Deep learning for Hardware Trojan Detection

Lead Research Organisation: Queen's University of Belfast
Department Name: Electronics Electrical Eng and Comp Sci

Abstract

Context of The Research
Due to the globalisation of supply chains the design and manufacture of today's electronic devices are now distributed worldwide, for example, through the use of overseas foundries, third party intellectual property (IP) and third party test facilities. Many different untrusted entities may be involved in the design and assembly phases and therefore, it is becoming increasingly difficult to ensure the integrity and authenticity of devices. Thus, Hardware Trojans, which can cause the leakage of secret information and the malfunction of IC products, may be embedded or inserted into electronic devices by a malicious adversary. These activities raise serious security concerns.
A hardware Trojan (HT) is a malicious modification of a circuit in order to control, modify, disable, monitor or affect the operation of the circuit. HTs can be inserted into an IC at either design time, through the addition of malicious circuitry during RTL design or via malicious IP integration, or during manufacturing, through manipulation of the layout masks and varying the doping concentration. As adversaries would need access to foundries to insert Trojans during the fabrication process, the likelihood of them being inserted at design time is much higher.
Although there have been rare public reports of HTs detected in practice, in 2008 it was speculated that a critical failure in a Syrian radar may have been intentionally triggered via a hidden 'back door' inside a commercial off-the-shelf microprocessor. In 2014, DARPA launched the Supply Chain Hardware Integrity for Electronics Defense (SHIELD) program, the goal of which is to combine encryption, sensors, near-field power and communications into a microscopic-scale chip capable of being inserted into the packaging of an IC to detect tampering efforts. In 2016, a team of researchers from Germany and the US demonstrated the first successful real-world FPGA HT insertion into a commercial product.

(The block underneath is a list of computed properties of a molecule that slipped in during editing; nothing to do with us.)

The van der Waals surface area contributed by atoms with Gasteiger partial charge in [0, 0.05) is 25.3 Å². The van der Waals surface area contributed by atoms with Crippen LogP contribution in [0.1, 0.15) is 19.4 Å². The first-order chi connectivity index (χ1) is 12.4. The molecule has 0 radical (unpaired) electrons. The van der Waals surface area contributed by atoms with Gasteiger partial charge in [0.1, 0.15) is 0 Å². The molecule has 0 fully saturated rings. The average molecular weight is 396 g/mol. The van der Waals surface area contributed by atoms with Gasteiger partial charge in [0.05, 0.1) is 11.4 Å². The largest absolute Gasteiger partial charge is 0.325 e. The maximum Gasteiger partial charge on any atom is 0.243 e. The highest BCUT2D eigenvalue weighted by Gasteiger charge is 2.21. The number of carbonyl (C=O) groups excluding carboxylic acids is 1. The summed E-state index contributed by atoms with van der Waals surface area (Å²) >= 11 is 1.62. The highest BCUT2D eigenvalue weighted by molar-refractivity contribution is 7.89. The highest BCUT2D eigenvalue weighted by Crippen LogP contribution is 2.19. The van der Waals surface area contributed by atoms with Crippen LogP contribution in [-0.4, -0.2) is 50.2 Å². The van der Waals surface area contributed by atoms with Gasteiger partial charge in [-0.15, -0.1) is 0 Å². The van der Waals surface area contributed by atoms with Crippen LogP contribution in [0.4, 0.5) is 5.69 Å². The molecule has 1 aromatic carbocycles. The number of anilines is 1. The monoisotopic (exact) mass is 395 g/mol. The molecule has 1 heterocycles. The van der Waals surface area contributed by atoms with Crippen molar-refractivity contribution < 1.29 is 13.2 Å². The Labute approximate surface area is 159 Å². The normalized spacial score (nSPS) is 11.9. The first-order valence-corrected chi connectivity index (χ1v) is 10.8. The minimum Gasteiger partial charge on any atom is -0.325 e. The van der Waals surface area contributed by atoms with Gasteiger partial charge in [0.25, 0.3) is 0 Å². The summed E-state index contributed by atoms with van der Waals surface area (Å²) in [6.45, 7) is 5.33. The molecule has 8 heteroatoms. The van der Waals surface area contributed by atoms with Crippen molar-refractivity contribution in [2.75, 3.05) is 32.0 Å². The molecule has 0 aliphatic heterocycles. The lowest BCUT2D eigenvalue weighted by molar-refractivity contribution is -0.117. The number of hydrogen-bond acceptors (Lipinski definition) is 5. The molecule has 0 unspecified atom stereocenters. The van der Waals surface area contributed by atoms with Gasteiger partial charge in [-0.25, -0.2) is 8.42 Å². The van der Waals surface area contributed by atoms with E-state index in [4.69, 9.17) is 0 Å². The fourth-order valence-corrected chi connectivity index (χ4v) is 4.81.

Deep learning (DL) is a data driven Machine learning (ML) approach, where the goal is to ensure the learning algorithm is agnostic to the problem at hand, only the data changes. This type of approach is often based on Neural Network (NN) type architectures with multiple hidden layers. With advances in training algorithms and computational power, it is now possible to train vast amounts of data leading to the rapid advancements and adoption that we now see.
The proposed project seeks to investigate the application of deep learning in static HT detection.
Aims and Objectives
1. To evaluate state of the art in HT detection techniques.
2. To conduct the first comprehensive evaluation of the application of supervised and unsupervised ML and DL techniques in HT detection. In particular, clustering algorithms and auto-encoders will be evaluated for static Trojan detection.
3. To investigate the novel use of GANs for HT detection in gate-level netlists.
Research Methodology Including New Knowledge or Techniques
1. Investigation and limitations of the state of the art in HT detection techniques.
2. Experimentation on hardware platforms (FPGA) to implement the proposed detection technique and evaluate the performance of different detection techniques - e.g. through use of the Trust-HUB benchmark suite.
3. The adoption of Deep learning Techniques in Hardware Trojan Detection.
Research Areas
The project is compatible with EPSRC's Strategies and relevant to EPSRC's research areas as follow:
Artificial intelligence technologies; Microelectronic technology; Verification and correctness.
Companies or Collaborators
BAE Systems Applied Intelligence Labs (AI Labs) are collaborating via the EPSRC EP/R011494/1 research project. They will provide technical assessment and feedback on the research and will support the development of academic research papers.

Publications

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Studentship Projects

Project Reference Relationship Related To Start End Student Name
EP/N509541/1 01/10/2016 30/09/2021
1943868 Studentship EP/N509541/1 14/09/2017 31/03/2021 Shichao Yu